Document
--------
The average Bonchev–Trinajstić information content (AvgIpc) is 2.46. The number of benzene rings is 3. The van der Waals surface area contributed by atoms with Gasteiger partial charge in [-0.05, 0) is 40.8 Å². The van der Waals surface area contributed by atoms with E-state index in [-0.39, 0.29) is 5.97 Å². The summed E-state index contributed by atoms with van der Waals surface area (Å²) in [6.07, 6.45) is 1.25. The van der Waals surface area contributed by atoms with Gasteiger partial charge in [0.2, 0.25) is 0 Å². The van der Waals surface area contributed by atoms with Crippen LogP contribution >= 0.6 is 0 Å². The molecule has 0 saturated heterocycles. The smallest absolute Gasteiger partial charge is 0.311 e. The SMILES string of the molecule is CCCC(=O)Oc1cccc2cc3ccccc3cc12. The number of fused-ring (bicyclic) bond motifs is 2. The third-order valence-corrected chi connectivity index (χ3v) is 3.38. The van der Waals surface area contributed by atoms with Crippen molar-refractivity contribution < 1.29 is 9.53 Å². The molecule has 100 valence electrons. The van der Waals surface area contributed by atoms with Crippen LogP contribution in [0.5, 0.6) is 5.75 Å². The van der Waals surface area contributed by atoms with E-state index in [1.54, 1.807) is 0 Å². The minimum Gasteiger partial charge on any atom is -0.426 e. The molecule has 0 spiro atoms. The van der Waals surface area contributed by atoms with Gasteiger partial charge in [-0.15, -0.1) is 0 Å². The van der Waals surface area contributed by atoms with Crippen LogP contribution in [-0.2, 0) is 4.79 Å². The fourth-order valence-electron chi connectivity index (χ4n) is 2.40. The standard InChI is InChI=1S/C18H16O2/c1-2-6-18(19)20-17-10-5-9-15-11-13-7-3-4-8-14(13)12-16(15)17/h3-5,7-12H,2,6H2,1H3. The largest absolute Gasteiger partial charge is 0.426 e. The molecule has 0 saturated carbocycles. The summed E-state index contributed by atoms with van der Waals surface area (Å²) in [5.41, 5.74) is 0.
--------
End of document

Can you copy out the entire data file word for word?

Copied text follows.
The average Bonchev–Trinajstić information content (AvgIpc) is 2.46. The number of benzene rings is 3. The van der Waals surface area contributed by atoms with Gasteiger partial charge in [-0.05, 0) is 40.8 Å². The van der Waals surface area contributed by atoms with E-state index in [-0.39, 0.29) is 5.97 Å². The summed E-state index contributed by atoms with van der Waals surface area (Å²) in [6.07, 6.45) is 1.25. The van der Waals surface area contributed by atoms with Gasteiger partial charge in [0.2, 0.25) is 0 Å². The van der Waals surface area contributed by atoms with Crippen LogP contribution >= 0.6 is 0 Å². The molecule has 0 saturated heterocycles. The smallest absolute Gasteiger partial charge is 0.311 e. The SMILES string of the molecule is CCCC(=O)Oc1cccc2cc3ccccc3cc12. The number of fused-ring (bicyclic) bond motifs is 2. The third-order valence-corrected chi connectivity index (χ3v) is 3.38. The van der Waals surface area contributed by atoms with Crippen molar-refractivity contribution < 1.29 is 9.53 Å². The molecule has 100 valence electrons. The van der Waals surface area contributed by atoms with Crippen LogP contribution in [0.5, 0.6) is 5.75 Å². The van der Waals surface area contributed by atoms with E-state index in [1.54, 1.807) is 0 Å². The minimum Gasteiger partial charge on any atom is -0.426 e. The molecule has 0 spiro atoms. The van der Waals surface area contributed by atoms with Gasteiger partial charge in [-0.15, -0.1) is 0 Å². The van der Waals surface area contributed by atoms with Crippen LogP contribution in [-0.2, 0) is 4.79 Å². The fourth-order valence-electron chi connectivity index (χ4n) is 2.40. The standard InChI is InChI=1S/C18H16O2/c1-2-6-18(19)20-17-10-5-9-15-11-13-7-3-4-8-14(13)12-16(15)17/h3-5,7-12H,2,6H2,1H3. The largest absolute Gasteiger partial charge is 0.426 e. The molecule has 0 saturated carbocycles. The summed E-state index contributed by atoms with van der Waals surface area (Å²) in [5.41, 5.74) is 0.